Statistics Canada says it will consider a change to its data-collecting practices to better account for Canadians who identify as members of multiple visible minorities — people who for years have been grouped into single categories, regardless of their backgrounds.
In 2016, 232,375 Canadians selected two or more visible minority groups when completing their census forms.
But a detailed breakdown of that portion of the population has never been made available — leading some to suggest that governments are drafting laws and policies based on incomplete data.
"It was kind of shocking to find out that we didn't have the numbers and that nobody thought about collecting them," said Godlove Ngwafusi, a representative of the African Canadian Association of Ottawa and a longtime federal civil servant.
A Black person who belongs to another visible minority group, for example, would not currently be counted in Statistics Canada's count of Black Canadians.
Ngwafusi said that could result in an undercount of the number of Black people living in the country — which could lead some organizations to assume incorrectly that they have a representative number of Black employees on their staff.
"Diluting numbers means it's weakening the position of Black people who are trying to integrate and move up in the system," Ngwafusi said.
Employment equity laws depend on accurate statistics
Various pieces of legislation and equity initiatives depend on detailed numbers on the racial makeup of Canada's workforce.
Employers in federally regulated sectors are required to have employment equity programs that actively work to increase the number of employees from groups that traditionally have been underrepresented.
Hugh Scher, a Toronto-based employment lawyer, said the muddied category of "multiple visible minorities" makes it difficult to hold the government accountable for its progress in reducing inequity in workplaces.
Scher is representing Black civil servants in a potential class action lawsuit against the federal government over alleged discrimination.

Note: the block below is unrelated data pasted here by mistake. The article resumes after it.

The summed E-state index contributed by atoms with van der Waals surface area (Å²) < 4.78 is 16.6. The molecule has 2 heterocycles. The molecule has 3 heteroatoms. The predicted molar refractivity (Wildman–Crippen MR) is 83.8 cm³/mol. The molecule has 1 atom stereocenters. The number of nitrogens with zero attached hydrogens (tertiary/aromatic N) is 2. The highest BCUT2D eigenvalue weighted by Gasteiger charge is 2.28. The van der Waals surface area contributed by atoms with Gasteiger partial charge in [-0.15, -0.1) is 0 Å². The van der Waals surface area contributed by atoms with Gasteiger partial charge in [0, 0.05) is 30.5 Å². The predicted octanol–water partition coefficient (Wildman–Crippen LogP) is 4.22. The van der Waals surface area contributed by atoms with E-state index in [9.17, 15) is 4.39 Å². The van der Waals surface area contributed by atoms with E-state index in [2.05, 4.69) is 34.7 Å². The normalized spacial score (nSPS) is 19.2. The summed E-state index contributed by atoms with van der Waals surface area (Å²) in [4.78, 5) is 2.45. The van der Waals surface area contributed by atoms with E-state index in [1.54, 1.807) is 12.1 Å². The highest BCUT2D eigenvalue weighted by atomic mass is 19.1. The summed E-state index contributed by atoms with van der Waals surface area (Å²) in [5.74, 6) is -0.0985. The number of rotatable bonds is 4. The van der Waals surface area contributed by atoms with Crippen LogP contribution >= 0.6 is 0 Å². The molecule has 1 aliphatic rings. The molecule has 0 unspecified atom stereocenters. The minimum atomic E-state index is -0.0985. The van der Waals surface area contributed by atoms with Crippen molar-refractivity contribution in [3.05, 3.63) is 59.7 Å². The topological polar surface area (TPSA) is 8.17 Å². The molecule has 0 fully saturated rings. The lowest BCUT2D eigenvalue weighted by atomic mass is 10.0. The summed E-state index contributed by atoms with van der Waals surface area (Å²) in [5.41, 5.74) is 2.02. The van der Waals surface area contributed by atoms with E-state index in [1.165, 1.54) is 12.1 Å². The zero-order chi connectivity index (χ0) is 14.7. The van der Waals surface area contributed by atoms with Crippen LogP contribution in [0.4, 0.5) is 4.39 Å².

"It basically makes it impossible for the government to respond with any credibility as to what the actual numbers are, because they don't know and they can't possibly know, based on this egregious error in the census," Scher told CBC News.
People who identify as mixed-race "may effectively be losing out on the ability for consideration as part of any measures or assessment of the underrepresentation of that particular group."
The Liberal government announced this week a project to review federal employment equity laws. Those laws also lump workers from visible minorities into a single group, with the exception of Indigenous peoples.
Statistics Canada says a more detailed breakdown is coming
Statistics Canada says a more detailed breakdown of Canada's mixed-race population could be coming based on data collected during the 2021 census, though a report likely will not be made public until October 2022.
The Toronto Star first reported on Statistics Canada's plan to improve how it counts visible minorities.
Statistics Canada says it recognizes the need for a clearer picture of Canada's mixed-race population.
"We are hoping to disseminate and collect more information so that we can tell the story in a more nuanced and diverse way," said Tina Chiu, Statistics Canada's director for diversity and sociocultural statistics.
Chiu said any future changes to the way Statistics Canada collects and reports data on mixed-race people will be made gradually, since a key purpose of the census is to monitor long-term trends.
"That's why we are hoping to do those changes, like the modifications, but also keep in mind that the purpose of the census is also to monitor the trends and to see how Canadian society grows over time," Chiu added.
The census includes the following categories of visible minorities: Arab, Black, Chinese, Filipino, Japanese, Korean, Latin American, Southeast Asian, South Asian and West Asian.
Another catch-all category — "not included elsewhere" — is available to census respondents who write in answers about their visible minority status. There were 132,090 people grouped in that category in the 2016 census.